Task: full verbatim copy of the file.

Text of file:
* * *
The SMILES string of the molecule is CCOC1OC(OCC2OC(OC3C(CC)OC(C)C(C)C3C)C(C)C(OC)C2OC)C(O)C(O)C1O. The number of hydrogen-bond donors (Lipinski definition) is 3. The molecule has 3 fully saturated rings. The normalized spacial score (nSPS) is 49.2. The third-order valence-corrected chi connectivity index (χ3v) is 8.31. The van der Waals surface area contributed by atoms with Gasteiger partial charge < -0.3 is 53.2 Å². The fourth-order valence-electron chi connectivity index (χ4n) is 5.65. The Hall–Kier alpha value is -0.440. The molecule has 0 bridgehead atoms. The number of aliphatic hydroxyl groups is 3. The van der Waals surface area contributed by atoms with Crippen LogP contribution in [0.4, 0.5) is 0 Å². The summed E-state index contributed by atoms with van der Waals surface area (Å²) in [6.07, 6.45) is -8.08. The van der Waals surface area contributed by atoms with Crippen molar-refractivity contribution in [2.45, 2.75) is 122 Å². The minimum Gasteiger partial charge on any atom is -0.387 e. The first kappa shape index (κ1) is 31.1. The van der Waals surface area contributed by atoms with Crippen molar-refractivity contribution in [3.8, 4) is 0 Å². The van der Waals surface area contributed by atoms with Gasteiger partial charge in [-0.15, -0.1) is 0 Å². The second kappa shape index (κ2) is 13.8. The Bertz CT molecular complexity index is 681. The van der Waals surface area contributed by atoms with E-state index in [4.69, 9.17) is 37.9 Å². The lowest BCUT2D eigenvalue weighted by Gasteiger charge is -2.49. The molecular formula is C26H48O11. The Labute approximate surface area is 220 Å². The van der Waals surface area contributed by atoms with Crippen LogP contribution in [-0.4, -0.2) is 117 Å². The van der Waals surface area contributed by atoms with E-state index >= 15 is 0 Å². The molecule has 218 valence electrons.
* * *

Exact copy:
The SMILES string of the molecule is CCOC1OC(OCC2OC(OC3C(CC)OC(C)C(C)C3C)C(C)C(OC)C2OC)C(O)C(O)C1O. The number of hydrogen-bond donors (Lipinski definition) is 3. The molecule has 3 fully saturated rings. The normalized spacial score (nSPS) is 49.2. The third-order valence-corrected chi connectivity index (χ3v) is 8.31. The van der Waals surface area contributed by atoms with Gasteiger partial charge < -0.3 is 53.2 Å². The fourth-order valence-electron chi connectivity index (χ4n) is 5.65. The Hall–Kier alpha value is -0.440. The molecule has 0 bridgehead atoms. The number of aliphatic hydroxyl groups is 3. The van der Waals surface area contributed by atoms with Crippen LogP contribution in [0.4, 0.5) is 0 Å². The summed E-state index contributed by atoms with van der Waals surface area (Å²) in [6.07, 6.45) is -8.08. The van der Waals surface area contributed by atoms with Crippen molar-refractivity contribution in [2.45, 2.75) is 122 Å². The minimum Gasteiger partial charge on any atom is -0.387 e. The first kappa shape index (κ1) is 31.1. The van der Waals surface area contributed by atoms with Crippen molar-refractivity contribution in [3.8, 4) is 0 Å². The van der Waals surface area contributed by atoms with Gasteiger partial charge in [-0.15, -0.1) is 0 Å². The second kappa shape index (κ2) is 13.8. The Bertz CT molecular complexity index is 681. The van der Waals surface area contributed by atoms with E-state index in [4.69, 9.17) is 37.9 Å². The lowest BCUT2D eigenvalue weighted by Gasteiger charge is -2.49. The molecular formula is C26H48O11. The Labute approximate surface area is 220 Å². The van der Waals surface area contributed by atoms with Crippen LogP contribution in [-0.4, -0.2) is 117 Å². The van der Waals surface area contributed by atoms with E-state index >= 15 is 0 Å². The molecule has 218 valence electrons.